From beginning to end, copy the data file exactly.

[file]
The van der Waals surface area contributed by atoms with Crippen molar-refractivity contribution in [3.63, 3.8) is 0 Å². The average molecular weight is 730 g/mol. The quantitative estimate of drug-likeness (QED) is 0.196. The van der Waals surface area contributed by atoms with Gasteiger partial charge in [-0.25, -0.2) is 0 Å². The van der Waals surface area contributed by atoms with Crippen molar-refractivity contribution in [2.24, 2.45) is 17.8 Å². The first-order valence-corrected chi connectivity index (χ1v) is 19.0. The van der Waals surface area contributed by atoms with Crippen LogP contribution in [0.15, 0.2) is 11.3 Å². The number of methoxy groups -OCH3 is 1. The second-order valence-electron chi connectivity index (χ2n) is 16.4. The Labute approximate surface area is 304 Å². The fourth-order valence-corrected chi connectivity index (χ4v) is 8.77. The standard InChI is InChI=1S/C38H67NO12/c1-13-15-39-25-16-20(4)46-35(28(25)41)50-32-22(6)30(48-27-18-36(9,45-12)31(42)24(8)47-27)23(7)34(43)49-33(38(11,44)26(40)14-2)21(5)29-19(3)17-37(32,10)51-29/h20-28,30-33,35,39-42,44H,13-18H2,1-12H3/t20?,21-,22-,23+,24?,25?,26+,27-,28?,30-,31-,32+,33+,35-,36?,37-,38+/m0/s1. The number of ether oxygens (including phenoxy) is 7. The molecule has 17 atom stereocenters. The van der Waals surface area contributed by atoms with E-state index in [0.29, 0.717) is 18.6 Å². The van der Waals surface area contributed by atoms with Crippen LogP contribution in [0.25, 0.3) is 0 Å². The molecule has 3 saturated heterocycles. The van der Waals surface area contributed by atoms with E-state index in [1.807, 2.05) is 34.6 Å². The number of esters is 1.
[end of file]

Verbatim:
The van der Waals surface area contributed by atoms with Crippen molar-refractivity contribution in [3.63, 3.8) is 0 Å². The average molecular weight is 730 g/mol. The quantitative estimate of drug-likeness (QED) is 0.196. The van der Waals surface area contributed by atoms with Gasteiger partial charge in [-0.25, -0.2) is 0 Å². The van der Waals surface area contributed by atoms with Crippen molar-refractivity contribution in [2.24, 2.45) is 17.8 Å². The first-order valence-corrected chi connectivity index (χ1v) is 19.0. The van der Waals surface area contributed by atoms with Crippen LogP contribution in [0.15, 0.2) is 11.3 Å². The number of methoxy groups -OCH3 is 1. The second-order valence-electron chi connectivity index (χ2n) is 16.4. The Labute approximate surface area is 304 Å². The fourth-order valence-corrected chi connectivity index (χ4v) is 8.77. The standard InChI is InChI=1S/C38H67NO12/c1-13-15-39-25-16-20(4)46-35(28(25)41)50-32-22(6)30(48-27-18-36(9,45-12)31(42)24(8)47-27)23(7)34(43)49-33(38(11,44)26(40)14-2)21(5)29-19(3)17-37(32,10)51-29/h20-28,30-33,35,39-42,44H,13-18H2,1-12H3/t20?,21-,22-,23+,24?,25?,26+,27-,28?,30-,31-,32+,33+,35-,36?,37-,38+/m0/s1. The number of ether oxygens (including phenoxy) is 7. The molecule has 17 atom stereocenters. The van der Waals surface area contributed by atoms with E-state index in [0.29, 0.717) is 18.6 Å². The van der Waals surface area contributed by atoms with Crippen LogP contribution in [0.25, 0.3) is 0 Å². The molecule has 3 saturated heterocycles. The van der Waals surface area contributed by atoms with E-state index in [1.807, 2.05) is 34.6 Å². The number of esters is 1.